- Easy to create a maximum load.
- Difficult to create and reproduce a very specific user rate.
Choosing the Proper Numbers
Based on User Pace
From our previous post, we have a plan for “School’s Back In Session” with some numbers. We want to see if the system can handle the expected load, so the “User Pace” option is perfect. I will have two scenarios, one for teachers and one for students. The table of values from the test plan is below. Notice that I have added an extra column (# timer per user per hour). I added this because I do not want to run my test for a week, so I need to “translate” the value. I assume a 40 hour work week.
|Scenario||Use Case||# users||#/user/week||#/user/hour|
From this table, we can see that the numbers don’t work. I cannot put fractional numbers into the test harness, so I need to do some more “translation.” I will first calculate the total number of iterations that have to occur for each use case, then I can divide that up in order to get a new set of values for “# vUsers” to use (in some cases I will need to round the numbers):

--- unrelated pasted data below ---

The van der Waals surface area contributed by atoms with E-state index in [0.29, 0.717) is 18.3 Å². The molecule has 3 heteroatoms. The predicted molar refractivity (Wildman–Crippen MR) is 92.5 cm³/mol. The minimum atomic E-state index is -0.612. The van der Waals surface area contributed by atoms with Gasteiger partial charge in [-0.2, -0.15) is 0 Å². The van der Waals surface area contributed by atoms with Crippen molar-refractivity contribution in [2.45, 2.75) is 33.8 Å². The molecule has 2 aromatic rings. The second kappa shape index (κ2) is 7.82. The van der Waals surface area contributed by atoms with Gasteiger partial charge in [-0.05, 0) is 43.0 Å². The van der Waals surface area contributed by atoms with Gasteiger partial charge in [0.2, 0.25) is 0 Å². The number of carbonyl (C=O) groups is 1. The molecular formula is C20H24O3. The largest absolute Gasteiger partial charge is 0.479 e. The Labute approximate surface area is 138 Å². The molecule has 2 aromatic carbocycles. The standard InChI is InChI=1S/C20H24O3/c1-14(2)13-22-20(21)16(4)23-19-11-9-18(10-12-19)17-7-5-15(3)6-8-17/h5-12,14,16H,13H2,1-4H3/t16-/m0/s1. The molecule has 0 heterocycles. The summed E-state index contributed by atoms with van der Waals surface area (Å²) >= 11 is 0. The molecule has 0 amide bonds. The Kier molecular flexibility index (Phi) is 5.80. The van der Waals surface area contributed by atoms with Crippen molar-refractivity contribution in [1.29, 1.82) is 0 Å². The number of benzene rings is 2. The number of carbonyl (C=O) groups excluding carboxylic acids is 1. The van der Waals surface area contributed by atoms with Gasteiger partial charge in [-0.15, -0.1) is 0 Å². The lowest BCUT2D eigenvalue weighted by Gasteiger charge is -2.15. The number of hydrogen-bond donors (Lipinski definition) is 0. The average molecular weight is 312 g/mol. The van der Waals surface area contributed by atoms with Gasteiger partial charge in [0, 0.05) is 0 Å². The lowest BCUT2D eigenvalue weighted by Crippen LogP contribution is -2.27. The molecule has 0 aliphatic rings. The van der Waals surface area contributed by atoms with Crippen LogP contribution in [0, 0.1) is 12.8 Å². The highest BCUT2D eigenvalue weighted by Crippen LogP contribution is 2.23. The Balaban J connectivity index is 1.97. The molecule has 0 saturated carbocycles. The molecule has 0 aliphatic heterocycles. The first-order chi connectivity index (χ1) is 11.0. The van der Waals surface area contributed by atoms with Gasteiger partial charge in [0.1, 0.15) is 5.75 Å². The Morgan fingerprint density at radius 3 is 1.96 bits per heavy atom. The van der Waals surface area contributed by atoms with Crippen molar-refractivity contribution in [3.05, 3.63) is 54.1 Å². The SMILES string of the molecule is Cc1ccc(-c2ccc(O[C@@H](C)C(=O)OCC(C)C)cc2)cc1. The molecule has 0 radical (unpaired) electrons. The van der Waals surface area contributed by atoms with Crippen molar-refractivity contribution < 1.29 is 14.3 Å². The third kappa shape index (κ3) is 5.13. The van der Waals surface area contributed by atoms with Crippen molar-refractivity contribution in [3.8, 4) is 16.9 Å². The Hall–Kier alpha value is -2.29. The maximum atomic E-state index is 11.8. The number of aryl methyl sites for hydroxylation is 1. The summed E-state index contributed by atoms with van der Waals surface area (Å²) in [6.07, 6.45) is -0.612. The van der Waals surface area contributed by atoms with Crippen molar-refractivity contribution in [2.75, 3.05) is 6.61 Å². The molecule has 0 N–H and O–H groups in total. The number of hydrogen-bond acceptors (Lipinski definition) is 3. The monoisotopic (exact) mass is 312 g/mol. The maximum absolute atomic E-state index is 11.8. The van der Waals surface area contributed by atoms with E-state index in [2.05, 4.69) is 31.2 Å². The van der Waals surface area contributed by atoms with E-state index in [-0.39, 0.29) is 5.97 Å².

|Scenario||Use Case||# users||#/user
|~ Total||# vUsers||#/vUser/hour|
We had to drastically change the number of vUsers we allocate for the test, but this isn’t a big concern as long as the load that the server has applied to it is similar to what we expect in the real world. In this case it is. (There are situations where the math is not this simple, and there are other calculations you should make to verify the accuracy of the load. I will cover these topics in the next post.)
Based on total number of tests